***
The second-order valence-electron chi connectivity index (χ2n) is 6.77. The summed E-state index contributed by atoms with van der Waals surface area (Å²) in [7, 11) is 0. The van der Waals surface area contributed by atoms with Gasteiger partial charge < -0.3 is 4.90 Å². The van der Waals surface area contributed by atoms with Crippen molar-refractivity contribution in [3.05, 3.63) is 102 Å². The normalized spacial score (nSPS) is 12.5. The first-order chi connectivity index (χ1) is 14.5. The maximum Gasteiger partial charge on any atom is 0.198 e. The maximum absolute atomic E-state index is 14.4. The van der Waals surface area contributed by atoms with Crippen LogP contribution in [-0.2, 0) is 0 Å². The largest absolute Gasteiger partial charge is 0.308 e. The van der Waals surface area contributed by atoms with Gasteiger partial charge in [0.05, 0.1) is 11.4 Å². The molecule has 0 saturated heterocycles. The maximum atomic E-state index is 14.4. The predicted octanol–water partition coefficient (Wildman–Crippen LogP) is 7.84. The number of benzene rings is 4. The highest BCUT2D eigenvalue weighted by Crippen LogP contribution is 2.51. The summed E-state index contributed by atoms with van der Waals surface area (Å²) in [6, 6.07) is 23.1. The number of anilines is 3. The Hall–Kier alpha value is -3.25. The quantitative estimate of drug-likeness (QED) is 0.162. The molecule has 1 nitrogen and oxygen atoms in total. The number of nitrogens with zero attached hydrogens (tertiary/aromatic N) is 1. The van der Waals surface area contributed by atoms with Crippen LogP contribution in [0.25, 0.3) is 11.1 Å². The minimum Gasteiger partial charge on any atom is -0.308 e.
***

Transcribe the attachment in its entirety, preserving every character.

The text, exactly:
The second-order valence-electron chi connectivity index (χ2n) is 6.77. The summed E-state index contributed by atoms with van der Waals surface area (Å²) in [7, 11) is 0. The van der Waals surface area contributed by atoms with Gasteiger partial charge < -0.3 is 4.90 Å². The van der Waals surface area contributed by atoms with Crippen molar-refractivity contribution in [3.05, 3.63) is 102 Å². The normalized spacial score (nSPS) is 12.5. The first-order chi connectivity index (χ1) is 14.5. The maximum Gasteiger partial charge on any atom is 0.198 e. The maximum absolute atomic E-state index is 14.4. The van der Waals surface area contributed by atoms with Crippen LogP contribution in [-0.2, 0) is 0 Å². The largest absolute Gasteiger partial charge is 0.308 e. The van der Waals surface area contributed by atoms with Gasteiger partial charge in [0.05, 0.1) is 11.4 Å². The molecule has 0 saturated heterocycles. The maximum atomic E-state index is 14.4. The predicted octanol–water partition coefficient (Wildman–Crippen LogP) is 7.84. The number of benzene rings is 4. The highest BCUT2D eigenvalue weighted by Crippen LogP contribution is 2.51. The summed E-state index contributed by atoms with van der Waals surface area (Å²) in [6, 6.07) is 23.1. The number of anilines is 3. The Hall–Kier alpha value is -3.25. The quantitative estimate of drug-likeness (QED) is 0.162. The molecule has 1 nitrogen and oxygen atoms in total. The number of nitrogens with zero attached hydrogens (tertiary/aromatic N) is 1. The van der Waals surface area contributed by atoms with Crippen LogP contribution in [0.25, 0.3) is 11.1 Å². The minimum Gasteiger partial charge on any atom is -0.308 e.